The Scottish Games Network recently sat down with Michael Zaman and Traci Tufte from Axis Studios, to talk about the company’s growing use of ‘realtime’ technology, it’s work in games, film, and TV, as well as how the studio approaches such a diverse range of projects. You can find the full interview below.
It all comes down to storytelling
Axis Studios is far more than an animation studio. The screen giant is home to an expert visual effects (VFX) team as well as the more recent and rapidly growing ‘realtime’ team.
Axis has been around for 20 years now, with in-game cinematics, trailers and adverts always being a core part of the studio’s output. However, it put itself very firmly on the global map with the award-winning trailer for Dead Island (2011), which has since come to be regarded as one of the best game trailers ever created.
The studio has also now firmly established itself as a VFX expert as well, with multiple projects for major movies and TV series around the world now being undertaken, with titles such as Luther, Outlander and A Discovery of Witches in the last 12 months alone.
The company’s recently released annual showreels for animation and VFX highlight just how many projects are undertaken and how much work the studio is releasing on an ongoing basis.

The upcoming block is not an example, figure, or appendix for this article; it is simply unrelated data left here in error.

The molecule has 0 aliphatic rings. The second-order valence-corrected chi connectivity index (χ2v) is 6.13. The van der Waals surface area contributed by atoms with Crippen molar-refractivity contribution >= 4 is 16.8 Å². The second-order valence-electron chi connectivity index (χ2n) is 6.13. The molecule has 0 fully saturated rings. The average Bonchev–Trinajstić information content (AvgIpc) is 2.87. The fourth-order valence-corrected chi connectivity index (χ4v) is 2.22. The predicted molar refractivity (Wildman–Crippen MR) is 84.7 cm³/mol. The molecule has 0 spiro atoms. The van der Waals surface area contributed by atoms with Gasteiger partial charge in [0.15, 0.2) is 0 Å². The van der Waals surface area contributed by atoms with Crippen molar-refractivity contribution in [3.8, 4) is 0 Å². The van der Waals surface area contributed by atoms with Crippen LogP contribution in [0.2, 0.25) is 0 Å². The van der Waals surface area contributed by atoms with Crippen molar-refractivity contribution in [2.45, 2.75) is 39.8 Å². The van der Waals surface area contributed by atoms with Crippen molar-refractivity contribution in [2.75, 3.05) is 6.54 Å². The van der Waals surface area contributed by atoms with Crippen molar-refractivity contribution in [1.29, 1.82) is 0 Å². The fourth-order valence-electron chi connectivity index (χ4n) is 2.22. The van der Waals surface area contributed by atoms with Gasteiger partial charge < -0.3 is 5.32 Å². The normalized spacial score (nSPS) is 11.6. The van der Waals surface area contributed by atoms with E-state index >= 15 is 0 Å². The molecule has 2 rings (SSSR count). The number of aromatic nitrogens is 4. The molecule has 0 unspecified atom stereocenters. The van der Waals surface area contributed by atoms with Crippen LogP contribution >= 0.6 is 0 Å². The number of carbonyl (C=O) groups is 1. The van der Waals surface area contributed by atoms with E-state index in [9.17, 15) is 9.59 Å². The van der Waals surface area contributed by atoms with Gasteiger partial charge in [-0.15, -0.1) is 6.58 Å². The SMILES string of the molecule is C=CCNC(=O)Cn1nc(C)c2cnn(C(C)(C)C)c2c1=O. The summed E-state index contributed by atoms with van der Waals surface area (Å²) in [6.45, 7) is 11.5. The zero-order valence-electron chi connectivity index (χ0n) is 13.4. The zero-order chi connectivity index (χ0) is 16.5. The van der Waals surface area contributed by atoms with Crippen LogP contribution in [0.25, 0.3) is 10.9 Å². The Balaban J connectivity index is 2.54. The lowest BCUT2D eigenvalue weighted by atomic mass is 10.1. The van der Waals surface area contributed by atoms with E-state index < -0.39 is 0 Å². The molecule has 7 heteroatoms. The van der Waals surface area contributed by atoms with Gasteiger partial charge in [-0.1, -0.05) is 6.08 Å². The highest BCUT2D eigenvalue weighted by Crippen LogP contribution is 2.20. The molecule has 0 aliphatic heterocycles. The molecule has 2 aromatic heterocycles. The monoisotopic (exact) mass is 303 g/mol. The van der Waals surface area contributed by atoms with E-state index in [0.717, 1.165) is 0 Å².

What The Hell is Realtime?
‘Realtime’ however is something new. It’s a term that has taken the screen industries by storm – especially in the light of Covid-19 lockdowns, where location-based work was out of the question and much of the industry ground to a halt.
At its heart, it’s a fairly simple concept. It uses game engines – primarily, but not exclusively, Unreal and Unity, to create content – tell stories – for other platforms: film, TV or animation. However, when you scratch the surface you realise that there’s far more to ‘realtime’ than an updated approach to ‘machinima’.
Game engines provide a completely new toolset for animators and film makers. Unlike the ‘old-fashioned’ approach to animation, where artists worked with wireframes and flat-shaded polygonal environments, which had to be sent off for rendering before they could see the end results, the latest generation of game engines can display everything ‘live’ – hence realtime.
The use of game engines goes way beyond animation and into mainstream movie and TV production. The use of huge ultra- high resolution LED screens, with game engines being used to combine live footage and computer animation in realtime. This is enabling production companies to see entire shots in situ, avoid the use of green screen, and everything only coming together in post-production. This lets the director and crew make immediate creative decisions, and get immediate feedback on performances and changes ‘in camera’.
The realtime team is growing quickly. Axis is now utilising its realtime pipeline across almost every area of its business, with the realtime team at the heart of an increasing number of projects.
The company is now looking for a number of different people to join the team and bring their technical and creative games skills, to the whole range of realtime work that the studio is now producing.
Axis Studios is currently looking for several roles within its realtime team, including